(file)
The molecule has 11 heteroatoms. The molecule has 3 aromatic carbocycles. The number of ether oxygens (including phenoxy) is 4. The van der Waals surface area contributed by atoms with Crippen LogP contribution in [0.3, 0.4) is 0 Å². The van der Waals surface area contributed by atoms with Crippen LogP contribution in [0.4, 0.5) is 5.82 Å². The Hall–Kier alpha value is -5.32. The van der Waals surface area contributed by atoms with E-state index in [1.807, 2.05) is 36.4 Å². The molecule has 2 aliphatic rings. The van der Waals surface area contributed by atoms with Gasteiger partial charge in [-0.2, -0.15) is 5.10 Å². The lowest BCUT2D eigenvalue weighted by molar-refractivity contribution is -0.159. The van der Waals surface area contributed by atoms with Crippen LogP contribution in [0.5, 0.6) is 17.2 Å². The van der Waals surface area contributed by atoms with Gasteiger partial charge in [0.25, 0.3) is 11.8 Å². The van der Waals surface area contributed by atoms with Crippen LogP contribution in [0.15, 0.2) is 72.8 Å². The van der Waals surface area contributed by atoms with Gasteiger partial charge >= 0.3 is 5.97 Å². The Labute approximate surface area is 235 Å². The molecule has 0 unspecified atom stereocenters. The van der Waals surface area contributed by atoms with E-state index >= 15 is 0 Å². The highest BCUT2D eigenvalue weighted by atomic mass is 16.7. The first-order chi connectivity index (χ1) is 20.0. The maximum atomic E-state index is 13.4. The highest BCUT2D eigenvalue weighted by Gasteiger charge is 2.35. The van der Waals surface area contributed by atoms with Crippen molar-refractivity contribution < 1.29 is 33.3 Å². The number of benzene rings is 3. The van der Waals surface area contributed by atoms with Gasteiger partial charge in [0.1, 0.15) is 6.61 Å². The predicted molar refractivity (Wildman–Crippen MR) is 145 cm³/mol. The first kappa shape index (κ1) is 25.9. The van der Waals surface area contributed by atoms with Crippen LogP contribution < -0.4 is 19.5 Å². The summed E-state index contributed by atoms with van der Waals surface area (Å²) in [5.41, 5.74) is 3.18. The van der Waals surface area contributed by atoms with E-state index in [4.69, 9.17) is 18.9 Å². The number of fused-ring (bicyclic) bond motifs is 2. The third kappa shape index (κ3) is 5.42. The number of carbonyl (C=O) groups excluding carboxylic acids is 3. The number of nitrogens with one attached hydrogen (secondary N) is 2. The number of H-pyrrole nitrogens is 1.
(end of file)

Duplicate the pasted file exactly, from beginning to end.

The molecule has 11 heteroatoms. The molecule has 3 aromatic carbocycles. The number of ether oxygens (including phenoxy) is 4. The van der Waals surface area contributed by atoms with Crippen LogP contribution in [0.3, 0.4) is 0 Å². The van der Waals surface area contributed by atoms with Crippen LogP contribution in [0.4, 0.5) is 5.82 Å². The Hall–Kier alpha value is -5.32. The van der Waals surface area contributed by atoms with E-state index in [1.807, 2.05) is 36.4 Å². The molecule has 2 aliphatic rings. The van der Waals surface area contributed by atoms with Gasteiger partial charge in [-0.2, -0.15) is 5.10 Å². The lowest BCUT2D eigenvalue weighted by molar-refractivity contribution is -0.159. The van der Waals surface area contributed by atoms with Crippen LogP contribution in [0.5, 0.6) is 17.2 Å². The van der Waals surface area contributed by atoms with Gasteiger partial charge in [0.25, 0.3) is 11.8 Å². The van der Waals surface area contributed by atoms with Crippen LogP contribution in [0.15, 0.2) is 72.8 Å². The van der Waals surface area contributed by atoms with Gasteiger partial charge >= 0.3 is 5.97 Å². The Labute approximate surface area is 235 Å². The molecule has 0 unspecified atom stereocenters. The van der Waals surface area contributed by atoms with E-state index >= 15 is 0 Å². The highest BCUT2D eigenvalue weighted by atomic mass is 16.7. The first-order chi connectivity index (χ1) is 20.0. The maximum atomic E-state index is 13.4. The highest BCUT2D eigenvalue weighted by Gasteiger charge is 2.35. The van der Waals surface area contributed by atoms with Crippen molar-refractivity contribution < 1.29 is 33.3 Å². The number of benzene rings is 3. The van der Waals surface area contributed by atoms with Gasteiger partial charge in [0.1, 0.15) is 6.61 Å². The predicted molar refractivity (Wildman–Crippen MR) is 145 cm³/mol. The first kappa shape index (κ1) is 25.9. The van der Waals surface area contributed by atoms with Crippen LogP contribution < -0.4 is 19.5 Å². The summed E-state index contributed by atoms with van der Waals surface area (Å²) in [5.41, 5.74) is 3.18. The van der Waals surface area contributed by atoms with E-state index in [4.69, 9.17) is 18.9 Å². The number of fused-ring (bicyclic) bond motifs is 2. The third kappa shape index (κ3) is 5.42. The number of carbonyl (C=O) groups excluding carboxylic acids is 3. The number of nitrogens with one attached hydrogen (secondary N) is 2. The number of H-pyrrole nitrogens is 1.